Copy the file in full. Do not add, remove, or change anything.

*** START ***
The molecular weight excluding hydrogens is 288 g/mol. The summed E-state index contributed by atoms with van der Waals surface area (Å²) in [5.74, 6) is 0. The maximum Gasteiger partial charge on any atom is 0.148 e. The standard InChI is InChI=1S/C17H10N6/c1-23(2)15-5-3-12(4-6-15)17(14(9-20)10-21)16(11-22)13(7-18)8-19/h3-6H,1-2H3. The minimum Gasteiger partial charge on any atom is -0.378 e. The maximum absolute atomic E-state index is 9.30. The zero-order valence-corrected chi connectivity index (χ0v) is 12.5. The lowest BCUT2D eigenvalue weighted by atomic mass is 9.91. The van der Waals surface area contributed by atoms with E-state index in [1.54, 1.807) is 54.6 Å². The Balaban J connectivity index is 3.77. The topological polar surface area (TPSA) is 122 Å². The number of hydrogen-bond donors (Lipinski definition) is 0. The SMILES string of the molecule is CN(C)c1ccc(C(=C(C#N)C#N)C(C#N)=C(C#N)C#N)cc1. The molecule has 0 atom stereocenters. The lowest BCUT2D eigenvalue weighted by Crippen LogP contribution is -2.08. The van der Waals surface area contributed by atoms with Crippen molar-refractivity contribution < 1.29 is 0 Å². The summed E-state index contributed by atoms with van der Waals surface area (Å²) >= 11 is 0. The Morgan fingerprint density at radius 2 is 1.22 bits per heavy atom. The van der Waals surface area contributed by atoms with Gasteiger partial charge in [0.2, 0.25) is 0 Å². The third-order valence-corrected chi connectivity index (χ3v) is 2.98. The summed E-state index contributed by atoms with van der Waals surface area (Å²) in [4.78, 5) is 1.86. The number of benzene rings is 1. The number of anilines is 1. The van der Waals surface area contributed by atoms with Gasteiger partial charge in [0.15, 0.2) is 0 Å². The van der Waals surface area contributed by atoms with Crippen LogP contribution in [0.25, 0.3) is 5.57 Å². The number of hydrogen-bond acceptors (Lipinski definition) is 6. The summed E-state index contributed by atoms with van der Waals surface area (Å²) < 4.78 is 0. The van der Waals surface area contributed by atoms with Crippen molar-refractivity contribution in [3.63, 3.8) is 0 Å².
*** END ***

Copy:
The molecular weight excluding hydrogens is 288 g/mol. The summed E-state index contributed by atoms with van der Waals surface area (Å²) in [5.74, 6) is 0. The maximum Gasteiger partial charge on any atom is 0.148 e. The standard InChI is InChI=1S/C17H10N6/c1-23(2)15-5-3-12(4-6-15)17(14(9-20)10-21)16(11-22)13(7-18)8-19/h3-6H,1-2H3. The minimum Gasteiger partial charge on any atom is -0.378 e. The maximum absolute atomic E-state index is 9.30. The zero-order valence-corrected chi connectivity index (χ0v) is 12.5. The lowest BCUT2D eigenvalue weighted by atomic mass is 9.91. The van der Waals surface area contributed by atoms with E-state index in [1.54, 1.807) is 54.6 Å². The Balaban J connectivity index is 3.77. The topological polar surface area (TPSA) is 122 Å². The number of hydrogen-bond donors (Lipinski definition) is 0. The SMILES string of the molecule is CN(C)c1ccc(C(=C(C#N)C#N)C(C#N)=C(C#N)C#N)cc1. The molecule has 0 atom stereocenters. The lowest BCUT2D eigenvalue weighted by Crippen LogP contribution is -2.08. The van der Waals surface area contributed by atoms with Crippen molar-refractivity contribution < 1.29 is 0 Å². The summed E-state index contributed by atoms with van der Waals surface area (Å²) >= 11 is 0. The Morgan fingerprint density at radius 2 is 1.22 bits per heavy atom. The van der Waals surface area contributed by atoms with Gasteiger partial charge in [0.2, 0.25) is 0 Å². The third-order valence-corrected chi connectivity index (χ3v) is 2.98. The summed E-state index contributed by atoms with van der Waals surface area (Å²) in [4.78, 5) is 1.86. The number of benzene rings is 1. The number of anilines is 1. The van der Waals surface area contributed by atoms with Gasteiger partial charge in [0.15, 0.2) is 0 Å². The van der Waals surface area contributed by atoms with Crippen LogP contribution in [0.25, 0.3) is 5.57 Å². The number of hydrogen-bond acceptors (Lipinski definition) is 6. The summed E-state index contributed by atoms with van der Waals surface area (Å²) < 4.78 is 0. The van der Waals surface area contributed by atoms with Crippen molar-refractivity contribution in [3.63, 3.8) is 0 Å².